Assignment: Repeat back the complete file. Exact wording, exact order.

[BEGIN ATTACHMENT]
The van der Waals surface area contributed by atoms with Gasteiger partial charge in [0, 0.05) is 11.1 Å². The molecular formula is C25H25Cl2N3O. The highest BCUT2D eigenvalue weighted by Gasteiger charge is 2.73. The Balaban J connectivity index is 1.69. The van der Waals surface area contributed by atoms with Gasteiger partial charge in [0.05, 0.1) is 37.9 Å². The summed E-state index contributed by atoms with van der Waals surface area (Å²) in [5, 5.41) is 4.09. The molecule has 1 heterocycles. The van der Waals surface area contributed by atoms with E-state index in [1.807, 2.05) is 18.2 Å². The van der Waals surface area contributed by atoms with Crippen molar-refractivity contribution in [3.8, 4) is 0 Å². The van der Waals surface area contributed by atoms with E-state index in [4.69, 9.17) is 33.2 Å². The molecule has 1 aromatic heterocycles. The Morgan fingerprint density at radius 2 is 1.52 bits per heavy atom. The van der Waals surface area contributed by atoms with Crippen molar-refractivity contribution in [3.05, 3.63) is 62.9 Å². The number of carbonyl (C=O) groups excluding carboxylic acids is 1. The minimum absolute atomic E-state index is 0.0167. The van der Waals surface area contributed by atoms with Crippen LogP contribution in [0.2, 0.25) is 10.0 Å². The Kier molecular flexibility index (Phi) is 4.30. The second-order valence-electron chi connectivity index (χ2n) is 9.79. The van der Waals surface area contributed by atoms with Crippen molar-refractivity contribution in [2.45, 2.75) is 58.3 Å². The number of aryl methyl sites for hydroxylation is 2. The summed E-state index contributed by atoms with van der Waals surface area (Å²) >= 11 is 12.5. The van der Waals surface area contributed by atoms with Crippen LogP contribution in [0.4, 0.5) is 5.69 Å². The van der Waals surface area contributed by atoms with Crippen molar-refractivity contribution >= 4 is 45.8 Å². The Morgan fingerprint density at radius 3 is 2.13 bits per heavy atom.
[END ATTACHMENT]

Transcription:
The van der Waals surface area contributed by atoms with Gasteiger partial charge in [0, 0.05) is 11.1 Å². The molecular formula is C25H25Cl2N3O. The highest BCUT2D eigenvalue weighted by Gasteiger charge is 2.73. The Balaban J connectivity index is 1.69. The van der Waals surface area contributed by atoms with Gasteiger partial charge in [0.05, 0.1) is 37.9 Å². The summed E-state index contributed by atoms with van der Waals surface area (Å²) in [5, 5.41) is 4.09. The molecule has 1 heterocycles. The van der Waals surface area contributed by atoms with E-state index in [1.807, 2.05) is 18.2 Å². The van der Waals surface area contributed by atoms with Crippen molar-refractivity contribution in [3.8, 4) is 0 Å². The van der Waals surface area contributed by atoms with E-state index in [4.69, 9.17) is 33.2 Å². The molecule has 1 aromatic heterocycles. The Morgan fingerprint density at radius 2 is 1.52 bits per heavy atom. The van der Waals surface area contributed by atoms with Crippen molar-refractivity contribution in [3.05, 3.63) is 62.9 Å². The number of carbonyl (C=O) groups excluding carboxylic acids is 1. The minimum absolute atomic E-state index is 0.0167. The van der Waals surface area contributed by atoms with Crippen LogP contribution in [0.2, 0.25) is 10.0 Å². The Kier molecular flexibility index (Phi) is 4.30. The second-order valence-electron chi connectivity index (χ2n) is 9.79. The van der Waals surface area contributed by atoms with Crippen molar-refractivity contribution in [2.45, 2.75) is 58.3 Å². The number of aryl methyl sites for hydroxylation is 2. The summed E-state index contributed by atoms with van der Waals surface area (Å²) >= 11 is 12.5. The van der Waals surface area contributed by atoms with Crippen LogP contribution in [0.4, 0.5) is 5.69 Å². The van der Waals surface area contributed by atoms with Crippen molar-refractivity contribution >= 4 is 45.8 Å². The Morgan fingerprint density at radius 3 is 2.13 bits per heavy atom.